Image courtesy of Amazon. Image courtesy of Amazon.

I watched Amazon CEO Jeff Bezos the other night on 60 Minutes – and, at the end of the interview, he said something that caught my attention.  Maybe even more so than the tiny flying drones that he’s interested in using to deliver a significant portion of his inventory to us in 2015.  Actually, this comment pertained to the long term viability of his company. He said this to his interviewer, Charlie Rose:

“Companies have short life spans, Charlie, and Amazon will be disrupted one day.”

[Charlie Rose: “Then you worry about that?”]

“I don’t worry about that because I know it’s inevitable. Companies come and go. And the companies that are the shiniest and most important of any era, wait a few decades and they’re gone.”

[Charlie Rose: “And your job is to delay that date?”]

“I’d certainly love for it to be after I’m dead.”

At roughly the same time, there was an awfully good radio Freakonomics podcast which addressed a question about the U.S. Post Office’s business model.  [Which, as an aside, I recently went to see Jerry Seinfeld and he crushed the USPS with this question: “Did they come up with this business plan in 1630…one centered on licking, walking, and a random number of pennies?”]  Anyhow, at about 20 minutes in to the Freakonomics program, there’s a dialogue between Steven Dubner and Steven Levitt.  They talk about how hard it is to survive and thrive over time, particularly as a big company.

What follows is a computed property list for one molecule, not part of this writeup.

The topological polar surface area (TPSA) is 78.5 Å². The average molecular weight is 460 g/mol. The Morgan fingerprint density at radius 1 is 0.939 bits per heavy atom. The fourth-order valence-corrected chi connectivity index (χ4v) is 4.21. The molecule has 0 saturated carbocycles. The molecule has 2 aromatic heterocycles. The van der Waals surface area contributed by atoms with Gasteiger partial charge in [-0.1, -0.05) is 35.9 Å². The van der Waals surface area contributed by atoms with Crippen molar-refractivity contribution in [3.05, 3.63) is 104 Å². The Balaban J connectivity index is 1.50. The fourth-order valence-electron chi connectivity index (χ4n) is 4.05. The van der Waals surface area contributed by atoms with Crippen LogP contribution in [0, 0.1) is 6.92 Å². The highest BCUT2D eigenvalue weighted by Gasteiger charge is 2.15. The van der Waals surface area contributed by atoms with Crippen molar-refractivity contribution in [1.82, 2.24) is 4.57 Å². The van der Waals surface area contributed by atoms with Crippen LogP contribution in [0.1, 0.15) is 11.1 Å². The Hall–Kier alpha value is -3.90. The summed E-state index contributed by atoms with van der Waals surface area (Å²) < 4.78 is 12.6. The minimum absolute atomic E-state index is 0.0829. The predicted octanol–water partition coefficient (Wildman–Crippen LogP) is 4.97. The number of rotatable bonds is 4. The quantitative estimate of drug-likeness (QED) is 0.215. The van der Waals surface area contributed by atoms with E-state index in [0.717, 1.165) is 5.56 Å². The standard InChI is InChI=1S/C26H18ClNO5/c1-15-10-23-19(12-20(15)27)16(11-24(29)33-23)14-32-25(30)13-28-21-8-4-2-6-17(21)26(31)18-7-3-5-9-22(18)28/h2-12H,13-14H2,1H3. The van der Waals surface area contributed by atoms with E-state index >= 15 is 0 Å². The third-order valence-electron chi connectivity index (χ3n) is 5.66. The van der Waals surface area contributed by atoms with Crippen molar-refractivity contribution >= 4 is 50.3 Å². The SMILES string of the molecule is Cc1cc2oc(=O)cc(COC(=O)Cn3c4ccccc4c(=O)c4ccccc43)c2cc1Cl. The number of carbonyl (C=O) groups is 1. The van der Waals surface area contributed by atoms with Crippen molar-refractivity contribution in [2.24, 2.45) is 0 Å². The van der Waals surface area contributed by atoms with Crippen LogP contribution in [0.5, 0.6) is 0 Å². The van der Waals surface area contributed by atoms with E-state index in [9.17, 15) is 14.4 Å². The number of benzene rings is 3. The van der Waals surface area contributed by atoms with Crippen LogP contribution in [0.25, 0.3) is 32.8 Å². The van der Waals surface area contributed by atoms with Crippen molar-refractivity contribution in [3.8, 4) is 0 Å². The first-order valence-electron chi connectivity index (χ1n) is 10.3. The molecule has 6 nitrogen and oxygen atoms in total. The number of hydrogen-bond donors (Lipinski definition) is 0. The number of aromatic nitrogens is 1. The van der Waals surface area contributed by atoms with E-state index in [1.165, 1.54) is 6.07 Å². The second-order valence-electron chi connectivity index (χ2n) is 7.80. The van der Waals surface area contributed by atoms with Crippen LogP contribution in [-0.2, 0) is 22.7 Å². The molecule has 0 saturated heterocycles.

Dubner brings up Sears, and likens their contemporary business model to a lumbering dinosaur, ambling along, and wonders when it will have the sense to just lay down it’s head and pass away.  Levitt mentions that he has written about the “so called” Good to Great companies – and that when you look at them over time – they actually go from Good to Great to Below Average.  Levitt posits two reasons why it big companies are bad at massive changes: #1: the culture recognizes that to get big you have to be very good at something, so why change?  #2: the business culture does not want to rethink everything.

So how does this business analysis apply to the military?  Well, start with an assumption – the opposite one that Jeff Bezos made.  Assume that the U.S. will always need a military force; it will be around in perpetuity.  Some don’t like that assumption, but that’s where we’ll start.

Now, innovation matters greatly to those in business, right?  At least that’s what Bezos, Dubner, and Levitt have been talking about above.  So if innovation matters greatly to those in businesses where they’ll get consumed (or, a la Bezos, “disrupted”) in 10, 20, or 40 years – how much must innovation matter to a military force that will never be disbanded?  By my simple analysis, that would suggest that innovation is an even greater imperative for the military than for cutting edge businesses.